Movie Review: Avatar
Cinema, just like books, music, video games, the spoken word, the whispered word, etc., is a medium. It is a mere clay in the hands of a potter. Sometimes, it is mishandled. The results are devastating and catastrophic.
Having seen the critically acclaimed, massively beloved, and as fate would have it, most highest grossing film ever (it’s currently January 2011), that being Avatar, by James Cameron, I can honestly say that it deserves that title.
This film is one I can definitely consider a masterpiece. I must remain truthful- the story is one I’ve heard in variousplaces. Essentially, there are squatters from a faraway place. They seek something extremely valuable, and they’re willing to lose something else in order to obtain it- namely, their humanity. These squatters are likely thousands of times more powerful than the natives they are stealing from, and will stop at nothing to get what they want. One of them, though, will somehow realize that what they’re doing is morally reprehensible, join forces with the natives, and work against the squatters.
The execution of this film was pure genius. I have absolutely no gripes with regard to the visuals- I thought it was ingenious his use of what appeared to be fan worms for one scene, and this is one film that would have been amazing even if it had no dialogue. In fact, if it were nightmarishly written, if the actors were wooden, if the music was replaced a capella death metal (no offense to death fans- I just find your music incomprehensible- try listening to light jazz and you just might understand me) and if Sigourney Weaver wasn’t in it, the film would have been amazing simply on account of its incredible visuals. Fortunately, this wasn’t the case- it was very well written; the story, though common, made sense, and the acting was very good. The music was excellent, and while it’s not exactly what I would have chosen, it was still very good, and then to top it all off, Sigourney Weaver was in this movie! This woman has slain aliens and portrayed Diane Fossey. One of those is more than sufficient for a lifetime.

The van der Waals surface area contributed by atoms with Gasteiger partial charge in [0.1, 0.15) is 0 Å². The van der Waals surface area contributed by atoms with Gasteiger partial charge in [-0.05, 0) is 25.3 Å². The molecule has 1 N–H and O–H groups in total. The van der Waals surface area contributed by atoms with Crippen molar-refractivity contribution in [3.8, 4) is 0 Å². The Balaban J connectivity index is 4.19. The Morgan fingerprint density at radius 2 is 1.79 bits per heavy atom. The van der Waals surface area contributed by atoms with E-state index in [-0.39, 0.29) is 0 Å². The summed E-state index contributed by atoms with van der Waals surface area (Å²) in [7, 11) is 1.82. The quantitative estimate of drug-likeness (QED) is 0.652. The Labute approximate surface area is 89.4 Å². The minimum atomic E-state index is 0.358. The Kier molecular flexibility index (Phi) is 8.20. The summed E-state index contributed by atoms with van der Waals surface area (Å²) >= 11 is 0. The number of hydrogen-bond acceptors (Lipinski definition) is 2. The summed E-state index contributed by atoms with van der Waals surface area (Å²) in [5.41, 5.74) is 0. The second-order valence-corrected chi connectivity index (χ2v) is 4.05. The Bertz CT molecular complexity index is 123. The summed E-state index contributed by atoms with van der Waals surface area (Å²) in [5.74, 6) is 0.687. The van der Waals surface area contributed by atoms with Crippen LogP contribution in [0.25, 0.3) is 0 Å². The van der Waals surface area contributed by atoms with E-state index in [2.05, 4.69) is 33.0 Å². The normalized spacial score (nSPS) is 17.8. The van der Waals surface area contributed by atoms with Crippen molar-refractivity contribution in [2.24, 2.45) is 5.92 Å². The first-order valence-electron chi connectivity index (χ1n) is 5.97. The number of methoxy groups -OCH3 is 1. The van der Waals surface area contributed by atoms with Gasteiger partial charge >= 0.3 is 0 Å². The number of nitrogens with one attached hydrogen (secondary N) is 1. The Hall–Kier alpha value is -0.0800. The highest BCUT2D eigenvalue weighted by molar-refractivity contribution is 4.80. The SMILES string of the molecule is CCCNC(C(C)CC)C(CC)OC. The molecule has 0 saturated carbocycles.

So in addition to being well cast, written, etc., what else can I say about it? Ah yes, execution. Essentially, all these brilliant elements were carefully, dare I say lovingly assembled into a piece of art that defies the boundaries of age, culture, language, and hatred of science fiction. Yes, those who hate sci-fi (AKA Blaspheming Heretics!) enjoyed this film.
In all, it was well put together, and after many years of hard work (it all began in 1994, my birth year) Mr. Cameron has accomplished something truly epic. So awesome, in fact, that the (presumably) unbiased Wikipedia calls it an ‘epic’ film.
If you haven’t guessed already, I absolutely loved this movie, and can recommend it to just about anybody.